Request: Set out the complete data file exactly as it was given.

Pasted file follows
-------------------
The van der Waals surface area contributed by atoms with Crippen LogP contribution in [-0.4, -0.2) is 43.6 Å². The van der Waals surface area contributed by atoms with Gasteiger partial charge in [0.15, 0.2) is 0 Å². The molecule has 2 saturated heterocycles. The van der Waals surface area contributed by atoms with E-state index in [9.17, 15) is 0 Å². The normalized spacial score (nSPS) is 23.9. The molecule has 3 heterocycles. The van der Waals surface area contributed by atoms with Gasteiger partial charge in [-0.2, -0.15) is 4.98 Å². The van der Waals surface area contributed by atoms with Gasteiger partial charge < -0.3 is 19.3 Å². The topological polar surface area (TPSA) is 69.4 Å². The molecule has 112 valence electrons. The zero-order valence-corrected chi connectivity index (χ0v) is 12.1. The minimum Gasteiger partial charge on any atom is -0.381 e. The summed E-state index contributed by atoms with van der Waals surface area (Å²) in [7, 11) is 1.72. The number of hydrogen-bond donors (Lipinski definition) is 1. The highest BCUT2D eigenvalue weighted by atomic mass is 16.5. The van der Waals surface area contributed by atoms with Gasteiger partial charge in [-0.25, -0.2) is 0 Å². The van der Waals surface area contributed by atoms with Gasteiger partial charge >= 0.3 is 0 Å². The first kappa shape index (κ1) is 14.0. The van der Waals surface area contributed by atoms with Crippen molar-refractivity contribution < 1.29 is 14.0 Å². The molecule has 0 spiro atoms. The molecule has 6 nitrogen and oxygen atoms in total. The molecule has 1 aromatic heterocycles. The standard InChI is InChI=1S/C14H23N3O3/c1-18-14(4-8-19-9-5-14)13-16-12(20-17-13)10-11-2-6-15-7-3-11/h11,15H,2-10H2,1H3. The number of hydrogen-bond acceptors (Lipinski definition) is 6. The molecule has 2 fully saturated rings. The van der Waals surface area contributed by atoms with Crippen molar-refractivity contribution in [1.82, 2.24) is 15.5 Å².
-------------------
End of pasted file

The van der Waals surface area contributed by atoms with Crippen LogP contribution in [-0.4, -0.2) is 43.6 Å². The van der Waals surface area contributed by atoms with Gasteiger partial charge in [0.15, 0.2) is 0 Å². The molecule has 2 saturated heterocycles. The van der Waals surface area contributed by atoms with E-state index in [9.17, 15) is 0 Å². The normalized spacial score (nSPS) is 23.9. The molecule has 3 heterocycles. The van der Waals surface area contributed by atoms with Gasteiger partial charge in [-0.2, -0.15) is 4.98 Å². The van der Waals surface area contributed by atoms with Gasteiger partial charge < -0.3 is 19.3 Å². The topological polar surface area (TPSA) is 69.4 Å². The molecule has 112 valence electrons. The zero-order valence-corrected chi connectivity index (χ0v) is 12.1. The minimum Gasteiger partial charge on any atom is -0.381 e. The summed E-state index contributed by atoms with van der Waals surface area (Å²) in [7, 11) is 1.72. The number of hydrogen-bond donors (Lipinski definition) is 1. The highest BCUT2D eigenvalue weighted by atomic mass is 16.5. The van der Waals surface area contributed by atoms with Gasteiger partial charge in [-0.25, -0.2) is 0 Å². The van der Waals surface area contributed by atoms with Gasteiger partial charge >= 0.3 is 0 Å². The first kappa shape index (κ1) is 14.0. The van der Waals surface area contributed by atoms with Crippen molar-refractivity contribution < 1.29 is 14.0 Å². The molecule has 0 spiro atoms. The molecule has 6 nitrogen and oxygen atoms in total. The molecule has 1 aromatic heterocycles. The standard InChI is InChI=1S/C14H23N3O3/c1-18-14(4-8-19-9-5-14)13-16-12(20-17-13)10-11-2-6-15-7-3-11/h11,15H,2-10H2,1H3. The number of hydrogen-bond acceptors (Lipinski definition) is 6. The molecule has 2 fully saturated rings. The van der Waals surface area contributed by atoms with Crippen molar-refractivity contribution in [1.82, 2.24) is 15.5 Å².